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silverphyre673

More flocking AI!

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Well, there was that other post about herd/flocking AI, and I had this one, and yeah... irrelevant. Anyways, I just had some ideas to bounce off you guys about this preditor/prey program I'm thinking about getting serious about. This is largely a theory forum anyway, as is the field :) So, in this program, there are two types of creatures, a preditor, along the lines of a wolf, and prey, like a deer or something. I'm trying to think of a way to do the AI in an "individualistic" fashion, so that rather than having a big overarching AI doing the moves, each creature decides where to move on its own. I was thinking that each preditor and prey creature would have its own speed, providing for the whole "going after the weak" aspect. For the preditors, they would simply close on the nearest prey creature to them. This would eventually wind up being the slowest prey in the herd. For the prey, I think that they would end up prioritizing these things in an individual fashion: a) Moving closer to the other prey, for protection and distraction, as the preditors might go for a different animal than them, if you catch my drift. b) Avoiding the preditors, even at the cost of breaking away from the group I think this might end up providing fairly good-looking herd movement. Also, it could be kind of a simplistic genetic algorithm. Let me know what you think, especially if you can think of more variables that might affect either the preditor's or the prey's actions. Thanks.

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hey, i just read your post, to make things interesting i would add a random placement of food as well for the prey. if thy do not get food they die, meaning not necessarilly the fastest would survive. you could allocate the food in different patterns to make things more complicated, depending upon how movement is generated, and if movement can be altered based on past generations

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So maybe the prey will move to the food if the preditors aren't attacking at the moment, and that is where they replentish their energy? I would think that they wouldn't want to eat on the run. I was thinking more of a straight up flocking simulation, rather than a life situation. But your idea is interesting, and I might include it. Thanks!

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Back in Uni I developed a simulation of machine learning in a predator prey situation. The prey in the sim was dumb... it just moved in straight lines and bounced off the walls of the environment. The predator, however, started with no knowledge of how to capture the prey and had to learn which actions to take in any given scenario. It received reward for sequences of actions that resulted in it eating the prey. Now, this isn't exactly what you're looking for, however, I did find that the predator was very successful in learning to catch the prey when it simply tried to minimise the distance to the prey and the angle between their headings. Since the predator can usually use a burst of speed that exceeds the prey (most natural predators are like this... typically slower moving (because larger) but more powerful (=faster over short distances)) then this strategy works really well.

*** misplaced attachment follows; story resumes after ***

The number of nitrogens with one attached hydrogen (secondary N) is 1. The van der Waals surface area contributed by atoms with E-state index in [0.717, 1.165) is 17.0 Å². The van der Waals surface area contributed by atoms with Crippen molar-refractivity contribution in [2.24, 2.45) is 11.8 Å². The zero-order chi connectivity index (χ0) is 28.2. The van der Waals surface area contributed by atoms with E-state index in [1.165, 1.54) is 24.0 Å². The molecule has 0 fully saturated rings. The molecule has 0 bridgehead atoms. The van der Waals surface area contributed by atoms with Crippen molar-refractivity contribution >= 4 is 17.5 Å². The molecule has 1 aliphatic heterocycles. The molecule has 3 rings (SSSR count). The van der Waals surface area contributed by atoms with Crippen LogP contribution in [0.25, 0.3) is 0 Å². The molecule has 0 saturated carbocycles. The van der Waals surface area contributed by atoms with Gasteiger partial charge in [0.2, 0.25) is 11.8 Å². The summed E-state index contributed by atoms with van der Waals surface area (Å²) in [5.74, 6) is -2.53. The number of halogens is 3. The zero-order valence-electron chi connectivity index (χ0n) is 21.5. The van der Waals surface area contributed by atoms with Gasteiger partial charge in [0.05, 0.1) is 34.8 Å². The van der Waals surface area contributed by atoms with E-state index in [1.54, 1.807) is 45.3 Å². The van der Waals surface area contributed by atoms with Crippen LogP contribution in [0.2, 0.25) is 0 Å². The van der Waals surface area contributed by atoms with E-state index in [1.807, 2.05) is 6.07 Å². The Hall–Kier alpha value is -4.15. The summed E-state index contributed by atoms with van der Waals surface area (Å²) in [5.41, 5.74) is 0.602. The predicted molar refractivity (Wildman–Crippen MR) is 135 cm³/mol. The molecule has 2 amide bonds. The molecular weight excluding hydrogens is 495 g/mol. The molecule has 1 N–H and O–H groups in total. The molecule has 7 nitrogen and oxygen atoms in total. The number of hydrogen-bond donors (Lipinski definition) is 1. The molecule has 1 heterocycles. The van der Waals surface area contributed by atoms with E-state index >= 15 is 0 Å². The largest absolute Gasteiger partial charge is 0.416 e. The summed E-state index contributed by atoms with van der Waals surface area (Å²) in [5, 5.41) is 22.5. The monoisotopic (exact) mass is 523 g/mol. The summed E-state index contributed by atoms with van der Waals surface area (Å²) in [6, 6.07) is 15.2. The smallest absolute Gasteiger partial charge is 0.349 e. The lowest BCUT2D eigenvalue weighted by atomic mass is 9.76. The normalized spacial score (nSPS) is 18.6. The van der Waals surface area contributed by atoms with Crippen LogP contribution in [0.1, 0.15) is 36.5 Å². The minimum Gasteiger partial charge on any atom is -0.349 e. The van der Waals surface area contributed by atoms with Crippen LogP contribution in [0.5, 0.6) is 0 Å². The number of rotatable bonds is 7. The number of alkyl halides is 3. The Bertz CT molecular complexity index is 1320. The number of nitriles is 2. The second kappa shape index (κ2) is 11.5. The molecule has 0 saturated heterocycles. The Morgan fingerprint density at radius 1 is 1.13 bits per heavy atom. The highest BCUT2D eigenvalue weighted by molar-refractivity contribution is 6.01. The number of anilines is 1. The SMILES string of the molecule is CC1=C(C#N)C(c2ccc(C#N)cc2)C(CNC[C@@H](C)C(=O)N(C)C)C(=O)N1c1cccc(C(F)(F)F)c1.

So, for your purposes, you could encode your predators with a really simple strategy.

(1) If they don't have a target, move to the area of highest prey density.
(2) Select a target that has a heading close to that of the predators (so they predator doesn't have to spend a lot of energy slowing down, turning and accelerating again).
(3) Minimise the distance to the target and the angle between the heading of the target and the predator.
(4) When within a pre-defined distance (which might depend on speed), execute a 'pounce' to bring the prey down.
(5) Enjoy the meal! ;)

As for your prey, the preys best defences are:

(1) Being part of the crowd (decrease the probability of being targetted).
(2) Fleeing at oblique angles to the predators heading.
(3) Insert random, high angle turns into the path
(4) Preference heading for cover rather than open areas


All of this should give you an interesting predator prey simulation. However, you should also realise that there are only 3 basic limiting states (critical points) of any predator prey dynamical system:

(1) Prey are 'over-farmed' and die out. Predators starve and die out too.
(2) Predators cannot find enough prey and die out. Prey number grow to a limit defined by their resources.
(3) Number of predator and prey oscillate around a stable equilibrium point.

If you were to introduce other factors that dampen or amplify the birth-death rates of each population, then you can achieve far more interesting dynamical responses of the system.

Good luck and have fun!

Timkin

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In my game (Tank-Wars) you can see "Fleaing of the Waek" and "Flocking of Teamates" as you want to make it in your "Predator/Prey"-Game.
But in Tank-Wars you have TWO STRONG groups, in yours ONE weak and ONE strong. But this could be managed easily. The only things that would have to be changed are :
- Make 1 Team Weak (No shooting, just flocking and fleaing
- The Fire-Range SMAAAAALER (= Eat the Weak)

TANK-WARS-Info + etc !

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